Economy of Style

The basis for the sauce for tonight’s dinner were pan drippings from last night’s broiled sausage.

* * *

Tagliatelle con sugo di carne e cippoline

3-4 reserved T. pan drippings
extra-virgin olive oil
red cippolini onions, thinly sliced
pinch of salt
1 T. unsalted butter, cut into bits
cracked black pepper
chopped tarragon
chopped Italian parsley
grated Parmaggiano-Reggiano cheese

Heat olive oil over medium heat. Add reserved pan drippings. Mix well.

Add onions and saute over medium-low heat or until onions are caramelized, about 15-20 minutes. A pinch of salt will do wonders. Fold in unsalted butter; stir. Check seasoning and remove from heat. Stir in herbs.

Meanwhile, prepare pasta. Drain. Add cooked tagliatelle to saute pan along with 1 T. pasta cooking water. Toss. Serve immediately, passing grated cheese at the table.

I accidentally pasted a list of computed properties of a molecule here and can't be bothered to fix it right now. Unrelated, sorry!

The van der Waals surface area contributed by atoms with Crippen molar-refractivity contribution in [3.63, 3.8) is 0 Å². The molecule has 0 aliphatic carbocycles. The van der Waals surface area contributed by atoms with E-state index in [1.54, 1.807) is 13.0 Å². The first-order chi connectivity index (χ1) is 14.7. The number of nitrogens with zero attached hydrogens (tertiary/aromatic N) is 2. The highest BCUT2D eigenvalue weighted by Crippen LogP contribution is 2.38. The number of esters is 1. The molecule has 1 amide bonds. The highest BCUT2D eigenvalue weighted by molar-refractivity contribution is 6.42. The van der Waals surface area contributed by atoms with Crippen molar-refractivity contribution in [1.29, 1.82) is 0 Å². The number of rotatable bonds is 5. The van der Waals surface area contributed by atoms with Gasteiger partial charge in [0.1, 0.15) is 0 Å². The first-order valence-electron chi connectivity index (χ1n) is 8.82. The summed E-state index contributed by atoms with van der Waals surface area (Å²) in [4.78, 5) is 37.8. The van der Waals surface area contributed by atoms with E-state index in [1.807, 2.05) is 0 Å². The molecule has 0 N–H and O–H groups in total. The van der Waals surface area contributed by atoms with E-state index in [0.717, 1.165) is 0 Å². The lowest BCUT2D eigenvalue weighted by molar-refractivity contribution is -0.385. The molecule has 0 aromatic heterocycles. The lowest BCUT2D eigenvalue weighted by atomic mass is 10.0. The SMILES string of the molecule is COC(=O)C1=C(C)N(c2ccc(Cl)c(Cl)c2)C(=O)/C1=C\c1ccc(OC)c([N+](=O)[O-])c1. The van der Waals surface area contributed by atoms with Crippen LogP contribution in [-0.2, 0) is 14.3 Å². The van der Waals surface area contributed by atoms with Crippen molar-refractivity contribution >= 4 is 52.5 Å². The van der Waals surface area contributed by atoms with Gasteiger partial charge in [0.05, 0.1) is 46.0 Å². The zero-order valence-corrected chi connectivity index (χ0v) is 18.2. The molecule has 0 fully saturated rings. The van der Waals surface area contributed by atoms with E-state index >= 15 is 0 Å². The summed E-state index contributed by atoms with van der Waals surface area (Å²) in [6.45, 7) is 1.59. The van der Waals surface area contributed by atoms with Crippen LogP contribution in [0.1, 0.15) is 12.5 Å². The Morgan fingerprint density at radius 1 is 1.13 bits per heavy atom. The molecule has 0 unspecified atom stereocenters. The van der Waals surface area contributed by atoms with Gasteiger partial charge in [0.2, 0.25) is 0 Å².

1. CH — it’s a typical Italian treatment. get a cheap cut of meat, cook it, reserve the pan juices and use the drippings for risotto or pasta sauce.

    SK — tomatoes aren’t in season yet. 😉


  2. SK — I can spend $1 to $2 for a couple of pounds of tasteless Roma plum tomatoes at the local supermarket or I can wait until late summer/early autumn when tomatoes are in full swing at the farmer’s markets.

    Guess which option I’ll choose.

    Cooking seasonally demands that you match your ingredients and dishes to the time of year. And if you should have a craving for out-of-season food, that’s where preserving and canning comes into play.

    Come September, I plan on buying tomatoes by the bushel. Some I’ll use straight away; the rest I’ll can and freeze for the winter months.


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anna brones

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